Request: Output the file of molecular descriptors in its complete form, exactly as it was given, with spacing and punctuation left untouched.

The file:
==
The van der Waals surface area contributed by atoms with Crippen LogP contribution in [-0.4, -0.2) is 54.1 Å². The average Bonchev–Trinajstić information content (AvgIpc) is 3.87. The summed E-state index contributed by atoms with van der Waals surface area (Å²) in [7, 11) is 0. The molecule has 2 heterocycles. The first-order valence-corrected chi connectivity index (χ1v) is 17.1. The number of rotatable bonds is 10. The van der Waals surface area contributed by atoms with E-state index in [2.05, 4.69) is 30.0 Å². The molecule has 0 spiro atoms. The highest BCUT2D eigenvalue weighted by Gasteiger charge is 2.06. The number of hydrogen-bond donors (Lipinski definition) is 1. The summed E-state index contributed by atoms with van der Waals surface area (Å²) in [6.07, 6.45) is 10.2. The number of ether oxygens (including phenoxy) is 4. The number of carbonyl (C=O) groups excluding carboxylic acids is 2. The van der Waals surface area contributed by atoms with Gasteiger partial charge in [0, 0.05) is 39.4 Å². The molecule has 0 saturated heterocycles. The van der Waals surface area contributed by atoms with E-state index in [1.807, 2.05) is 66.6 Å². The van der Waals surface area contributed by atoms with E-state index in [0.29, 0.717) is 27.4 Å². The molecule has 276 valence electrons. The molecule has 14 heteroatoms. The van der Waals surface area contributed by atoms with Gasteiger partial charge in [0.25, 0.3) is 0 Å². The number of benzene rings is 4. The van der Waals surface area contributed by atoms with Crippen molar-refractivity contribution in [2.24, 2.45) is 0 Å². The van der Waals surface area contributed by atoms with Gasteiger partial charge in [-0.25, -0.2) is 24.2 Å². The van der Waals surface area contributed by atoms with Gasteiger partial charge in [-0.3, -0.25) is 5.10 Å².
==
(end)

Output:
The van der Waals surface area contributed by atoms with Crippen LogP contribution in [-0.4, -0.2) is 54.1 Å². The average Bonchev–Trinajstić information content (AvgIpc) is 3.87. The summed E-state index contributed by atoms with van der Waals surface area (Å²) in [7, 11) is 0. The molecule has 2 heterocycles. The first-order valence-corrected chi connectivity index (χ1v) is 17.1. The number of rotatable bonds is 10. The van der Waals surface area contributed by atoms with E-state index in [2.05, 4.69) is 30.0 Å². The molecule has 0 spiro atoms. The highest BCUT2D eigenvalue weighted by Gasteiger charge is 2.06. The number of hydrogen-bond donors (Lipinski definition) is 1. The summed E-state index contributed by atoms with van der Waals surface area (Å²) in [6.07, 6.45) is 10.2. The number of ether oxygens (including phenoxy) is 4. The number of carbonyl (C=O) groups excluding carboxylic acids is 2. The van der Waals surface area contributed by atoms with Gasteiger partial charge in [0, 0.05) is 39.4 Å². The molecule has 0 saturated heterocycles. The van der Waals surface area contributed by atoms with E-state index in [1.807, 2.05) is 66.6 Å². The van der Waals surface area contributed by atoms with E-state index in [0.29, 0.717) is 27.4 Å². The molecule has 276 valence electrons. The molecule has 14 heteroatoms. The van der Waals surface area contributed by atoms with Gasteiger partial charge in [0.25, 0.3) is 0 Å². The number of benzene rings is 4. The van der Waals surface area contributed by atoms with Crippen molar-refractivity contribution in [2.24, 2.45) is 0 Å². The van der Waals surface area contributed by atoms with Gasteiger partial charge in [-0.25, -0.2) is 24.2 Å². The van der Waals surface area contributed by atoms with Gasteiger partial charge in [-0.3, -0.25) is 5.10 Å².